Tuesday 28 July 2020
The National Foundation for Educational Research (NFER) has today published a new report, based on data from before the Covid-19 pandemic, looking at the issues facing the teacher workforce in Wales.
NFER’s first annual report on the teacher labour market in Wales, funded by the Nuffield Foundation, shows that, up to 2018/19, the Welsh school system was facing a substantial and growing challenge of ensuring there were sufficient numbers of teachers.
Using Welsh Government school census data on teacher recruitment and retention, from before the Covid-19 pandemic, it highlights that the recruitment and retention challenge is most acute in secondary schools, in shortage subjects (such as Welsh, maths, science and modern foreign languages), in Welsh medium schools and in schools in areas with high levels of disadvantage.
Headline findings in the report include:
Primary and secondary pupil-teacher ratios rose in Wales in 2018/19:
The number of teachers in Welsh primary and secondary schools has declined compared to 2009/10 levels, in line with pupil numbers at secondary level but while primary pupil numbers have increased. The secondary school sector faces a substantial challenge in light of an expected increase in pupil numbers over the next five years. A continued decline in teacher numbers could lead to increasing pupil-teacher ratios, and potentially teacher shortages, in the future. In contrast, the number of primary school pupils is projected to fall.
Entries to initial teacher education (ITE) have been below target for three years in a row:
The number of trainees recruited to secondary ITE has fallen steadily between 2010/11 and 2018/19, and has increasingly been below target since 2013/14. Recruitment to ITE has worsened across most secondary subjects, including modern foreign languages (MFL), Welsh, science and maths. Recruitment to English and Geography ITE, subjects that usually have high entries to ITE, was just below half of the target in 2018/19. The number of primary ITE entrants has also fallen slightly below target since 2015/16, with a further decline in 2018/19.
Secondary schools appear to be finding recruitment increasingly challenging:
The average number of applicants per vacancy in secondary schools has fallen from more than 12 in 2011/12 to less than seven in 2018/19. Over the same period the proportion of vacancies that are unfilled has increased from two to 11 per cent. A lower number of applicants is likely to adversely affect the chances of senior leaders receiving suitable candidates, and of making an appointment.
Welsh and bilingual schools face a greater teacher recruitment challenge than English medium  schools:
English medium schools had a higher average number of applicants per vacancy than Welsh and bilingual schools between 2009/10 and 2018/19. For primary schools, the rate of teachers leaving the profession has also been slightly higher for bilingual and Welsh medium schools relative to English medium schools. A challenging recruitment environment for bilingual and Welsh medium schools is likely to be hindering the Welsh Government’s ambition to expand Welsh medium education (Welsh in education, Action plan 2017-21). However, this may change in the years ahead as a result of the actions set out by the Government’s strategy.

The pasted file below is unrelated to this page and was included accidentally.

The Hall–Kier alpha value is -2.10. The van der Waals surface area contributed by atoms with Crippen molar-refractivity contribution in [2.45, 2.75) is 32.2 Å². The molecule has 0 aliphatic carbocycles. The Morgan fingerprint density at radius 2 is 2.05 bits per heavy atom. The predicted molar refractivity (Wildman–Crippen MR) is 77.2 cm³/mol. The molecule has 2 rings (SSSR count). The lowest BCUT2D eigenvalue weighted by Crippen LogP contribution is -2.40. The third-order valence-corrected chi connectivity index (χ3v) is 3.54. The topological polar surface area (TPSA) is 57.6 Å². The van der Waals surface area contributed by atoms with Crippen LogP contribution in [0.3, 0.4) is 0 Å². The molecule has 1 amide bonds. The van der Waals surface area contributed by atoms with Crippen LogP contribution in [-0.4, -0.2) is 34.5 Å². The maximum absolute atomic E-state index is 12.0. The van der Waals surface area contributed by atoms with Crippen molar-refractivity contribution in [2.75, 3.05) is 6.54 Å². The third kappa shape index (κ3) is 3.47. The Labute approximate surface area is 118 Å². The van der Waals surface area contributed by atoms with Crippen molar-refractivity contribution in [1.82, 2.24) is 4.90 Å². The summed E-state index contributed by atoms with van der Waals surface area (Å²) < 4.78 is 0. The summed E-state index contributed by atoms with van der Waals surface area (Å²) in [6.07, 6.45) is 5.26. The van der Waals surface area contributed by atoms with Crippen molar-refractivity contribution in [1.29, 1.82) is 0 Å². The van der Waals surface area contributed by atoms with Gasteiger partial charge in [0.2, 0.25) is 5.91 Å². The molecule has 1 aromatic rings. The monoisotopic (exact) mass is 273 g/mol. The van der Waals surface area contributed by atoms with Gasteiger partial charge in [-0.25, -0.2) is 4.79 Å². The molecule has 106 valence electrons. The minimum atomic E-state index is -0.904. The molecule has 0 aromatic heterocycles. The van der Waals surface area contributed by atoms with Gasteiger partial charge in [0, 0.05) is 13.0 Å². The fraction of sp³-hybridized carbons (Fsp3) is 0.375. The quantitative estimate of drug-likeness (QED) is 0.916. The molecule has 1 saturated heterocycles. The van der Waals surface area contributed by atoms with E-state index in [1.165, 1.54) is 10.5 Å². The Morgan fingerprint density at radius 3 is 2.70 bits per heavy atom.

Schools in disadvantaged areas find it more challenging to fill vacancies:
Between 2009/10 and 2018/19, schools in disadvantaged areas had higher proportions of vacancies that were unfilled compared to those in less disadvantaged areas. Further, secondary schools in more disadvantaged areas experienced a higher teacher leaving rate. This suggests that the teacher shortages faced by schools in disadvantaged areas are more acute, particularly for secondary schools. Persistent disparities in teacher recruitment and retention may exacerbate existing inequalities in educational outcomes between children from different backgrounds. This calls for government action that supports schools in disadvantaged areas to attract and retain high-quality teachers.
Report author and School Workforce Lead at NFER, Jack Worth, said:
“Ensuring there are enough high-quality teachers in schools across Wales is crucial for delivering a first-class education for young people. The findings raise concern that a continued decline in teacher numbers could lead to increasing pupil-teacher ratios, and potentially teacher shortages, in the future.
“While the Covid-19 pandemic may help to ease teacher supply in future, as more people decide to enter teaching and more teachers decide to remain in the profession, this report highlights the underlying challenge facing schools.”
Cheryl Lloyd, Education Programme Head at the Nuffield Foundation, added:
“Whilst we welcome the Welsh Government’s recent commitment to recruiting 600 teachers during the next academic year, this new research from NFER highlights the challenge of recruiting teachers to shortage subjects in Welsh speaking, bilingual schools and those in disadvantaged areas.
“To avoid exacerbating existing inequalities in student attainment, teaching staff must be recruited to schools where they are needed most. An additional challenge is the retention of existing teachers. As previous research from NFER has shown, incentives such as shorter working hours and part-time working may help retain teaching staff.”